Using an ordinary computer lab, a Colorado school district is working with a software maker to streamline vision tests for students in the first, fourth, and ninth grades.

“We’ve been doing vision screening the same way since probably World War II,” said Sue McCarroll, coordinator of health services for the Aurora Public Schools. Last year, she piloted a new approach with 400 students. She used a software product called VisionRx, she said.

VisionRx software performs clinical eye-tests and is used by motor vehicle departments, health care practitioners, and other places where it’s important to test vision.

McCarroll said she wanted an easier way to do mass vision-testing in her district. Currently, vision testing requires a large room and lots of staff or school volunteers to coordinate the effort and process students.

Lately, finding enough people to help has become a problem. “We used to do vision screening with parent volunteers, but we don’t have enough stay-at-home parents anymore,” McCarroll said.

Additionally, the sooner students can be tested at the beginning of the school year, the sooner those with vision problems can be referred to an optometrist.

McCarroll also wanted an easy way to test new students entering the district and a way to record and analyze the data to help determine how often vision tests should occur.

Currently, schools use the Snellen Chart—which consists of rows of text that get smaller and smaller—to test vision. Patients simply read one line at a time on a chart for as far as they can.

The Snellen Chart only measures distance-vision acuity, while VisionRx software measures visual acuity, color, contrast, and field of vision.

“All of those things add up to a child’s total vision,” said Jeffrey Stewart, chairman and founder of VisionRx. “Parents think their child’s vision is being tested, but in reality only one parameter is being tested.”

McCarroll tested students’ ability to see close up and at a distance in a computer lab with 10 computers. “The test requires nothing specialized in the way of hardware, just a normal computer and monitor,” Stewart said. The software can be accessed online or from a CD-ROM.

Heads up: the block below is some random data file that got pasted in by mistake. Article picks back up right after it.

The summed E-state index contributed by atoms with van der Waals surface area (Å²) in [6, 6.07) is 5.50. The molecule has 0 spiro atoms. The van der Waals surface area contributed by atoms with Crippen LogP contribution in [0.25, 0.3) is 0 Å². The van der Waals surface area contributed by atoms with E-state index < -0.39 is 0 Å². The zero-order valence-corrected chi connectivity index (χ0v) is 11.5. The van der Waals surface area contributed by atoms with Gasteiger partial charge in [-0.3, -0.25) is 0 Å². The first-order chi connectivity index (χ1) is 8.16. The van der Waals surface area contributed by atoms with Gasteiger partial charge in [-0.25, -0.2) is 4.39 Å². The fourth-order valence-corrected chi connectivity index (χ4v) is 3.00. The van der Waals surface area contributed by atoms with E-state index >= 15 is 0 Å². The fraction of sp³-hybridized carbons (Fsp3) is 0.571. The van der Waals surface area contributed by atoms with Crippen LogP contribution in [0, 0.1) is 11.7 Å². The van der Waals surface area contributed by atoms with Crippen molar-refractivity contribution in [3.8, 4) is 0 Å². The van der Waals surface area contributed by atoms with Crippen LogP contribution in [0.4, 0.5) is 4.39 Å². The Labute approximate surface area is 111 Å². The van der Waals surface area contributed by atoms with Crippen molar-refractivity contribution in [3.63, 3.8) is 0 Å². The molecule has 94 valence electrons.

The students had to log in into the VisionRx web site using an identification number, their name, and birth date.

As the students went through the test, they had to cover each eye alternately and sit either 18 inches or 3 feet from the computer monitor. Each user receives a random test, so no one can memorize or circumvent the chart.

McCarroll said the hardest part was getting the students to follow the directions. The first-graders had to be instructed to cover their eye and sit properly.

“The ninth-graders needed to be told to slow down,” McCarroll said. “They treated it like a video game, and they wanted to win.”

Realistically, she said, one adult could administer the test properly to two first-graders or three ninth-graders at the same time.

The test can’t be rushed, or the results won’t be accurate, so it took much longer to administer the test than it did with the old system, McCarroll said.

But she thinks that will improve as the snags get worked out. “I feel optimistic that they are using it in the department of motor vehicles in a couple of states—that tells me it’s doable,” McCarroll said.

Traditionally, the administrative work required for eye-testing is laborious and mundane, McCarroll said. The test results are written by hand onto a screening card for each student. The nurse then collects all the cards, picks out the failed cards, and sends a notice home to parents.

With VisionRx, the entire process is automated. The software automatically scores the test and stores the results. It also prints a report on demand and runs a statistical analysis.

The software can even been customized to print a letter automatically for the parent of each student who needs to be referred.

McCarroll said it’s possible that early detection of vision problems could help some students learn better.

“Kids with vision problems may have trouble focusing on a textbook or [the blackboard],” McCarroll said. “If they can’t see, they are going to be distracted, and that will lead to bad behavior.”

According to Stewart, several studies suggest a strong correlation between vision problems and bad behavior.

“One in four children has a vision problem significant enough to affect learning,” he said. “Seven out of 10 juvenile delinquents have had vision problems at one time.” He added that some students are diagnosed with attention-deficit disorder “when all they need is a pair of glasses.”

VisionRx plans to charge schools a fee for each test administered, Stewart said.

Links:

Aurora Public Schools
http://www.aps.k12.co.us

VisionRx
http://www.visionrx.com